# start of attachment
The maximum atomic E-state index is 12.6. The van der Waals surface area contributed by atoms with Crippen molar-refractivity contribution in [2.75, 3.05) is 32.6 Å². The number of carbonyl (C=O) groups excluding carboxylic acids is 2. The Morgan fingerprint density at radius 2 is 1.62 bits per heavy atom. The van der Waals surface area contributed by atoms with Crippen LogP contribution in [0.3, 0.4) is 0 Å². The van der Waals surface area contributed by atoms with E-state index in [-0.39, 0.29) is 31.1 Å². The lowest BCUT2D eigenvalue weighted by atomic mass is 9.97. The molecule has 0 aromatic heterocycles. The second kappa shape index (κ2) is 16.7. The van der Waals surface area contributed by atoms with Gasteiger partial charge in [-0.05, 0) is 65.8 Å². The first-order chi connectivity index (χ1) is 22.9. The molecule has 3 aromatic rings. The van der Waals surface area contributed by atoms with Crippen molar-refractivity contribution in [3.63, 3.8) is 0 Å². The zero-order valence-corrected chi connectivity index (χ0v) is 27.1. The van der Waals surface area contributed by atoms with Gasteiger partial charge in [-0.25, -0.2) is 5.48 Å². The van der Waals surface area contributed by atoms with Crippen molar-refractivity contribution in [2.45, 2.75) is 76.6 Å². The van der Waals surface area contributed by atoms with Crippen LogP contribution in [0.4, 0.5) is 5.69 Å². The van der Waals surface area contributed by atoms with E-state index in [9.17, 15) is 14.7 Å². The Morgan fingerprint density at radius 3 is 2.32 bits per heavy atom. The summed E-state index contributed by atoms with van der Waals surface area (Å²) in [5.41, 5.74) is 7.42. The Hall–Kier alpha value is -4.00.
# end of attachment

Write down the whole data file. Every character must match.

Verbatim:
The maximum atomic E-state index is 12.6. The van der Waals surface area contributed by atoms with Crippen molar-refractivity contribution in [2.75, 3.05) is 32.6 Å². The number of carbonyl (C=O) groups excluding carboxylic acids is 2. The Morgan fingerprint density at radius 2 is 1.62 bits per heavy atom. The van der Waals surface area contributed by atoms with Crippen LogP contribution in [0.3, 0.4) is 0 Å². The van der Waals surface area contributed by atoms with E-state index in [-0.39, 0.29) is 31.1 Å². The lowest BCUT2D eigenvalue weighted by atomic mass is 9.97. The molecule has 0 aromatic heterocycles. The second kappa shape index (κ2) is 16.7. The van der Waals surface area contributed by atoms with Gasteiger partial charge in [-0.05, 0) is 65.8 Å². The first-order chi connectivity index (χ1) is 22.9. The molecule has 3 aromatic rings. The van der Waals surface area contributed by atoms with Crippen molar-refractivity contribution in [3.63, 3.8) is 0 Å². The zero-order valence-corrected chi connectivity index (χ0v) is 27.1. The van der Waals surface area contributed by atoms with Gasteiger partial charge in [-0.25, -0.2) is 5.48 Å². The van der Waals surface area contributed by atoms with Crippen molar-refractivity contribution in [2.45, 2.75) is 76.6 Å². The van der Waals surface area contributed by atoms with Crippen LogP contribution in [0.4, 0.5) is 5.69 Å². The van der Waals surface area contributed by atoms with E-state index in [9.17, 15) is 14.7 Å². The Morgan fingerprint density at radius 3 is 2.32 bits per heavy atom. The summed E-state index contributed by atoms with van der Waals surface area (Å²) in [5.41, 5.74) is 7.42. The Hall–Kier alpha value is -4.00.